When designing a cleanroom, the first question we ask is what is the exhaust coming out of the room? Then we ask is there any process exhausts, or is there a biological safety cabinet that has a lot of exhaust that has to go outside the building?
If we have to bring air in to make up for the exhaust, that make-up air has to be conditioned.
That is the biggest energy consumer and the most expensive part.
Temperature Control and Make-up Air
Make-up air can be a big cost dragger. Over the summer, you're bringing in 30-35°C worth of hot and humid make-up air into the building, and you want it at 20°C. That's a lot of energy to cool it down.
You’re faced with the same thing in February when its -20° C. That’s even more energy to heat it up about 40 degrees warmer.
Can we reclaim some of that heat or cooling using by-pass heat exchangers, or additional heat exchanger coils, or things like that? You can be more efficient by reclaiming some of that energy.
The higher the classification, the more air changes,
If you've got a higher class (like an ISO 4 or 5 level room) you have to increase your air changes, which can be up to hundreds of air changes per hour.
That takes a fair amount of energy. We look at that and recirculate that air as much as possible and then just bring in the minimum amount of make-up air required for the process, or occupancy.
It’s not about making the room as small as possible, it’s about making it as efficiently-sized as possible.
We really focus on the process going into the space. What are the critical parts of that process and are there any parts that need a higher classification? Then, we try and minimize that space and volume around it as much as possible.
The other thing is utilizing fan filter modules. We have a product called SmartHEPA that we build ourselves, which is a fan attached to a smart HEPA filter.
Basically, this is a small box above the ceiling, where we provide conditioned air into the room. But then, air moves up through the walls, returns through the walls into the plenum space, and then recirculates back into the room through the filters.
Do We Really Need 24/7?
Right now, we’re seeing the industry ask if they can dial back the rooms at night. They’re not using those rooms a hundred percent of the time.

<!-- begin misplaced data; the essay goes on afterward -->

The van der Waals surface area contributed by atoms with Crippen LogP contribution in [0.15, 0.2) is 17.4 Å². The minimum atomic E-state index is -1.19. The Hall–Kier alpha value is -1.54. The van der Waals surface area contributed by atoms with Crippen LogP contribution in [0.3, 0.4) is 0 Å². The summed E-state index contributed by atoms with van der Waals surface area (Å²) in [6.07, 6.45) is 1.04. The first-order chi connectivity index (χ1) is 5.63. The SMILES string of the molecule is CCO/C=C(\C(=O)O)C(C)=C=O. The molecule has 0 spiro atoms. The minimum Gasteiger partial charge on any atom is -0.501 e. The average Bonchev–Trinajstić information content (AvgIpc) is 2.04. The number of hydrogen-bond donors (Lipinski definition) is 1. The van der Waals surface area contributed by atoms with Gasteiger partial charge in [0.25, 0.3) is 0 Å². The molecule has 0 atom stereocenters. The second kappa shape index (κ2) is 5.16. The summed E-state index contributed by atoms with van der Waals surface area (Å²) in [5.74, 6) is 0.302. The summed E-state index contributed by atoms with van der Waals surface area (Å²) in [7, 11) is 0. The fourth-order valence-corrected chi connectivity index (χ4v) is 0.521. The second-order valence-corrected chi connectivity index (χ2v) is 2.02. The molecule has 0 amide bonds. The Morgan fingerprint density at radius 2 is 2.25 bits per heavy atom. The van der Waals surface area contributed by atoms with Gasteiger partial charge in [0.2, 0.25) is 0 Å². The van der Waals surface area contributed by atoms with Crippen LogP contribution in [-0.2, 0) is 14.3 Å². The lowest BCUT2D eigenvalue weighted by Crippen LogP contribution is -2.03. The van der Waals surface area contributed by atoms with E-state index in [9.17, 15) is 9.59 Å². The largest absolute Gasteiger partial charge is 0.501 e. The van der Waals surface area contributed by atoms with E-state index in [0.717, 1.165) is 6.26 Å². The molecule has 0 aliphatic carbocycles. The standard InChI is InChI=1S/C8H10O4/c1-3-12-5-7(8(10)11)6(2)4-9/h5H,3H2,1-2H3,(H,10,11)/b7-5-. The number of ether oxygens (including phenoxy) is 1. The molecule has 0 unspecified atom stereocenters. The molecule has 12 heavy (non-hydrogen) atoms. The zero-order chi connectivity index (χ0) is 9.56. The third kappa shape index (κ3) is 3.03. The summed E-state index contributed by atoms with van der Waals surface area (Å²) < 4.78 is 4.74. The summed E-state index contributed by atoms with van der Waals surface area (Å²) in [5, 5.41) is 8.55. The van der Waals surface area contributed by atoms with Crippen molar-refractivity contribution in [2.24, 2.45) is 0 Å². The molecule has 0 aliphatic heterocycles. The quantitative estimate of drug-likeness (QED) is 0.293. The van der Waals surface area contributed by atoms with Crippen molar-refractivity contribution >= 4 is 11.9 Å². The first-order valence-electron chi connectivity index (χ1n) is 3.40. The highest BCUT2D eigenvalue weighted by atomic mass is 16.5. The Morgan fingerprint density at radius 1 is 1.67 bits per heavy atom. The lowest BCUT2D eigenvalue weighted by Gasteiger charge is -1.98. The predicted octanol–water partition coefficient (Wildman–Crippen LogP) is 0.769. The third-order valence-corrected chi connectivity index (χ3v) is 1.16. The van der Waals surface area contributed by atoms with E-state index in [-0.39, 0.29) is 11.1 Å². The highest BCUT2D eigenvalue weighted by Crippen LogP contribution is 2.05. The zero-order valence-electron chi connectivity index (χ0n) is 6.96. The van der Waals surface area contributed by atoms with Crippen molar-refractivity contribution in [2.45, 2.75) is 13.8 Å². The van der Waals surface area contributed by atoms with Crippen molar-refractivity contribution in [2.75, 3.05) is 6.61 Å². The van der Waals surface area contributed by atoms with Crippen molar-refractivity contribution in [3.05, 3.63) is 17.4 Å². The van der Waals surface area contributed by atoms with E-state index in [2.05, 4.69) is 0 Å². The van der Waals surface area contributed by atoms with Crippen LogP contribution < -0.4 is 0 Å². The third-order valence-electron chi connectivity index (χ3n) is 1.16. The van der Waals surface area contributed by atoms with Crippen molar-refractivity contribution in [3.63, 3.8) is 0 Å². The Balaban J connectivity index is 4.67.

When the rooms are not in use, do you really need to have a hundred air changes per hour? Could you dial it back to twenty or thirty air changes per hour? And then when it goes into use, you ramp it back up.
That's a tougher one to validate in some of the more heavily regulated industries. The classic approach is the more interchanges the better, so that is still the norm.
We use LED lights with very little energy required.
We have a new product that’s integrated right into the T-bar in our ceiling. They're not the big white panels. This allows for a service-walkable ceiling. There are no areas that you can’t step on if you need to walk on them for servicing.
Of course, the biggest X-factor will always be the number of human beings that will be in the room and what they will be doing.
We always start with the client's process. What is it that they're trying to accomplish? Next, we look at the major pieces of equipment or workstations that need to be incorporated into this space.
Once we know this, we try and lay those out in a linear fashion, or a U-shaped fashion, so you've got unidirectional flow through the facility.
The Room’s In-Process
Now it’s time to start looking at the materials used and personnel flows through the facility. Where do the materials come in? Where do the people come in?
Typically, materials and people are separated, just from a contamination perspective. You would have materials sent into an airlock and they would be decontaminated
Now, what’s the in-process? Where does the material move during the process from one workstation to the next? Is it all automated?
We’re trying to minimize travel time in the space, again, because that comes back to the energy efficiency. If you minimize the space, you minimize the number of air changes and volume.
With a unidirectional flow, the key is really to minimize travel times and then also minimize the crossing of materials or people as they go through the process, so you can reduce contamination risk.
And finally, how do you get finished goods? How do you get waste materials out? How do you get parts or equipment in and out? If you have equipment that needs to go out to be autoclaved or sterilized outside the room, how does it exit and come back in?
We look at applying manufacturing concepts, in terms of minimizing travel time, changeovers, placing workstations in linear or U-shaped cells.
As you can imagine, it’s hard to list everything we think about and every calculation we crunch in a single blog. If you have any questions about our process, by all means, reach out to us at any time.
ALUMA1 Modular & Flexible Cleanroom Systems are the go-to choice for organizations with demanding cleanrooms, such as Dalton Pharma, PharmHouse, and Baylis Medical.
Ready to discuss your project? You can reach out to us at [email protected] or by calling 1.866.625.8621.